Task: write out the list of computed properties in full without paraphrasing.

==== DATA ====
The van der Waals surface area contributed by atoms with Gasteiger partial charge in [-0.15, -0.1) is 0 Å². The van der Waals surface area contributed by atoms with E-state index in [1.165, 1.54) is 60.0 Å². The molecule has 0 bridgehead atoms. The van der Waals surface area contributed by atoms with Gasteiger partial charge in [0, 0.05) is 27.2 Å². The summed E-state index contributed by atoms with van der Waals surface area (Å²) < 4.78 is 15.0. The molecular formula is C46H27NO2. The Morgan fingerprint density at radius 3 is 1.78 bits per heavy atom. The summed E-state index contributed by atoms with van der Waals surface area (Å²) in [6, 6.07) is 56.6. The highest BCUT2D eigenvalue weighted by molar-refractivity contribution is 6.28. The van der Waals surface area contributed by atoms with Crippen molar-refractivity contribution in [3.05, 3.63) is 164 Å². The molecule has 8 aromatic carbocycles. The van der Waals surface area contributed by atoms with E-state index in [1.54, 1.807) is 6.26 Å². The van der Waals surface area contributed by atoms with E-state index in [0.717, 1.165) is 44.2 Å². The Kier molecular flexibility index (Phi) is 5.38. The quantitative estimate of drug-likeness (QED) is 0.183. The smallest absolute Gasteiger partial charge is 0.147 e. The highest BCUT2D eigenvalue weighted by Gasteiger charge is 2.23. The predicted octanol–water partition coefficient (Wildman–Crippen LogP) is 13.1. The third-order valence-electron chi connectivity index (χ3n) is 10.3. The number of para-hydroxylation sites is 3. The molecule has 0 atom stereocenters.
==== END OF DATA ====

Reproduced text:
The van der Waals surface area contributed by atoms with Gasteiger partial charge in [-0.15, -0.1) is 0 Å². The van der Waals surface area contributed by atoms with E-state index in [1.165, 1.54) is 60.0 Å². The molecule has 0 bridgehead atoms. The van der Waals surface area contributed by atoms with Gasteiger partial charge in [0, 0.05) is 27.2 Å². The summed E-state index contributed by atoms with van der Waals surface area (Å²) < 4.78 is 15.0. The molecular formula is C46H27NO2. The Morgan fingerprint density at radius 3 is 1.78 bits per heavy atom. The summed E-state index contributed by atoms with van der Waals surface area (Å²) in [6, 6.07) is 56.6. The highest BCUT2D eigenvalue weighted by molar-refractivity contribution is 6.28. The van der Waals surface area contributed by atoms with Crippen molar-refractivity contribution in [3.05, 3.63) is 164 Å². The molecule has 8 aromatic carbocycles. The van der Waals surface area contributed by atoms with E-state index in [1.54, 1.807) is 6.26 Å². The van der Waals surface area contributed by atoms with E-state index in [0.717, 1.165) is 44.2 Å². The Kier molecular flexibility index (Phi) is 5.38. The quantitative estimate of drug-likeness (QED) is 0.183. The smallest absolute Gasteiger partial charge is 0.147 e. The highest BCUT2D eigenvalue weighted by Gasteiger charge is 2.23. The predicted octanol–water partition coefficient (Wildman–Crippen LogP) is 13.1. The third-order valence-electron chi connectivity index (χ3n) is 10.3. The number of para-hydroxylation sites is 3. The molecule has 0 atom stereocenters.